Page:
Cherepanov P, Maertens GN, Hare S, 2011, Structural insights into the retroviral DNA integration apparatus, CURRENT OPINION IN STRUCTURAL BIOLOGY, Vol: 21, Pages: 249-256, ISSN: 0959-440X
Maertens GN, Hare S, Cherepanov P, 2010, The mechanism of retroviral integration from X-ray structures of its key intermediates, Nature, Vol: 468, Pages: 326-U217, ISSN: 0028-0836
To establish productive infection, a retrovirus must insert a DNA replica of its genome into host cell chromosomal DNA1,2. This process is operated by the intasome, a nucleoprotein complex composed of an integrase tetramer (IN) assembled on the viral DNA ends3,4. The intasome engages chromosomal DNA within a target capture complex to carry out strand transfer, irreversibly joining the viral and cellular DNA molecules. Although several intasome/transpososome structures from the DDE(D) recombinase superfamily have been reported4,5,6, the mechanics of target DNA capture and strand transfer by these enzymes remained unclear. Here we report crystal structures of the intasome from prototype foamy virus in complex with target DNA, elucidating the pre-integration target DNA capture and post-catalytic strand transfer intermediates of the retroviral integration process. The cleft between IN dimers within the intasome accommodates chromosomal DNA in a severely bent conformation, allowing widely spaced IN active sites to access the scissile phosphodiester bonds. Our results resolve the structural basis for retroviral DNA integration and provide a framework for the design of INs with altered target sequences.
Maertens GN, El Messaoudi-Aubert S, Elderkin S, et al., 2010, Ubiquitin‐specific proteases 7 and 11 modulate Polycomb regulation of the INK4a tumour suppressor, EMBO Journal, Vol: 29, Pages: 2553-2565, ISSN: 0261-4189
An important facet of transcriptional repression by Polycomb repressive complex 1 (PRC1) is the mono‐ubiquitination of histone H2A by the combined action of the Posterior sex combs (Psc) and Sex combs extra (Sce) proteins. Here, we report that two ubiquitin‐specific proteases, USP7 and USP11, co‐purify with human PRC1‐type complexes through direct interactions with the Psc orthologues MEL18 and BMI1, and with other PRC1 components. Ablation of either USP7 or USP11 in primary human fibroblasts results in de‐repression of the INK4a tumour suppressor accompanied by loss of PRC1 binding at the locus and a senescence‐like proliferative arrest. Mechanistically, USP7 and USP11 regulate the ubiquitination status of the Psc and Sce proteins themselves, thereby affecting their turnover and abundance. Our results point to a novel function for USPs in the regulation and function of Polycomb complexes.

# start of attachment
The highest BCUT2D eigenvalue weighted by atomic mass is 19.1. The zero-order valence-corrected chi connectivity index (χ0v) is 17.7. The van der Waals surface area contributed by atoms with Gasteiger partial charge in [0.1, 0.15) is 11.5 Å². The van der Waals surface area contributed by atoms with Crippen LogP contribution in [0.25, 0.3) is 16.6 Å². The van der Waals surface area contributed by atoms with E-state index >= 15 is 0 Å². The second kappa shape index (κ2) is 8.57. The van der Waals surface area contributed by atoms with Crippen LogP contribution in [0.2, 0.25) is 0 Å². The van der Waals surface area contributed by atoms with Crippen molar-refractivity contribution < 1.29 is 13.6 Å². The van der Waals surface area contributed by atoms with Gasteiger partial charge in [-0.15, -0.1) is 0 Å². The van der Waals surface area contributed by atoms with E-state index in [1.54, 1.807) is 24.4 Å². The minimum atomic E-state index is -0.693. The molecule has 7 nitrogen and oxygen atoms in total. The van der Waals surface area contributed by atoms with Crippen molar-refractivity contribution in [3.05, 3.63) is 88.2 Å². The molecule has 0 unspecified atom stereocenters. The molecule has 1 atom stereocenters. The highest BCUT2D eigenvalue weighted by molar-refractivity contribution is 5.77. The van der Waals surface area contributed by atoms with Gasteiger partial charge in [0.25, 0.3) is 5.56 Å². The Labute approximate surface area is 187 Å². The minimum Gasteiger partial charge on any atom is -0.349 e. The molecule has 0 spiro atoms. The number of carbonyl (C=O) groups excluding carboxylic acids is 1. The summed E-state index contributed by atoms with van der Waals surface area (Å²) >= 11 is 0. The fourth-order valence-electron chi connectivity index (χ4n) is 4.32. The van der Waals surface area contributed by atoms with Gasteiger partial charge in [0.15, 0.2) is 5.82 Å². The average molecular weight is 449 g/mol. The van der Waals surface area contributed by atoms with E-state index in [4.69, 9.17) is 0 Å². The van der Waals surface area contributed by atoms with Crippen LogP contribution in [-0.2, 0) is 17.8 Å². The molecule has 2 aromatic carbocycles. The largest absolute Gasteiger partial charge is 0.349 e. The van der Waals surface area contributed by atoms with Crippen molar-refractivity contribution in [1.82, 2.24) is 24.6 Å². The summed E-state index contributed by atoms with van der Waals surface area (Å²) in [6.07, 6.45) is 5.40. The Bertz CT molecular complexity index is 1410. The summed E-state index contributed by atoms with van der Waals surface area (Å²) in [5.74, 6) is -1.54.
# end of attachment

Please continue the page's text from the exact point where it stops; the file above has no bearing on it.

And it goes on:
El Messaoudi-Aubert S, Nicholls J, Maertens GN, et al., 2010, Role for the MOV10 RNA helicase in Polycomb-mediated repression of the INK4a tumor suppressor, NATURE STRUCTURAL & MOLECULAR BIOLOGY, Vol: 17, Pages: 862-U112, ISSN: 1545-9993
Maertens GN, Messaoudi-Aubert SE, Racek T, et al., 2009, Several distinct polycomb complexes regulate and co-localize on the INK4a tumor suppressor locus, PLOS One, Vol: 4, ISSN: 1932-6203
Misexpression of Polycomb repressive complex 1 (PRC1) components in human cells profoundly influences the onset of cellular senescence by modulating transcription of the INK4a tumor suppressor gene. Using tandem affinity purification, we find that CBX7 and CBX8, two Polycomb (Pc) homologs that repress INK4a, both participate in PRC1-like complexes with at least two Posterior sex combs (Psc) proteins, MEL18 and BMI1. Each complex contains a single representative of the Pc and Psc families. In primary human fibroblasts, CBX7, CBX8, MEL18 and BMI1 are present at the INK4a locus and shRNA-mediated knockdown of any one of these components results in de-repression of INK4a and proliferative arrest. Sequential chromatin immunoprecipitation (ChIP) reveals that CBX7 and CBX8 bind simultaneously to the same region of chromatin and knockdown of one of the Pc or Psc proteins results in release of the other, suggesting that the binding of PRC1 complexes is interdependent. Our findings provide the first evidence that a single gene can be regulated by several distinct PRC1 complexes and raise important questions about their configuration and relative functions.
Barradas M, Anderton E, Acosta JC, et al., 2009, Histone demethylase JMJD3 contributes to epigenetic control of INK4a/ARF by oncogenic RAS, Genes Dev, Vol: 23, Pages: 1177-82
The INK4a/ARF tumor suppressor locus, a key executor of cellular senescence, is regulated by members of the Polycomb group (PcG) of transcriptional repressors. Here we show that signaling from oncogenic RAS overrides PcG-mediated repression of INK4a by activating the H3K27 demethylase JMJD3 and down-regulating the methyltransferase EZH2. In human fibroblasts, JMJD3 activates INK4a, but not ARF, and causes p16(INK4a)-dependent arrest. In mouse embryo fibroblasts, Jmjd3 activates both Ink4a and Arf and elicits a p53-dependent arrest, echoing the effects of RAS in this system. Our findings directly implicate JMJD3 in the regulation of INK4a/ARF during oncogene-induced senescence and suggest that JMJD3 has the capacity to act as a tumor suppressor.
Elderkin S, Maertens GN, Endoh M, et al., 2007, A phosphorylated form of mel-18 targets the Ring1B histone H2A ubliquitin ligase to chromatin, MOLECULAR CELL, Vol: 28, Pages: 107-120, ISSN: 1097-2765
Maertens GN, Cherepanov P, Engelman A, 2006, Transcriptional co-activator p75 binds and tethers the Myc-interacting protein JPO2 to chromatin, JOURNAL OF CELL SCIENCE, Vol: 119, Pages: 2563-2571, ISSN: 0021-9533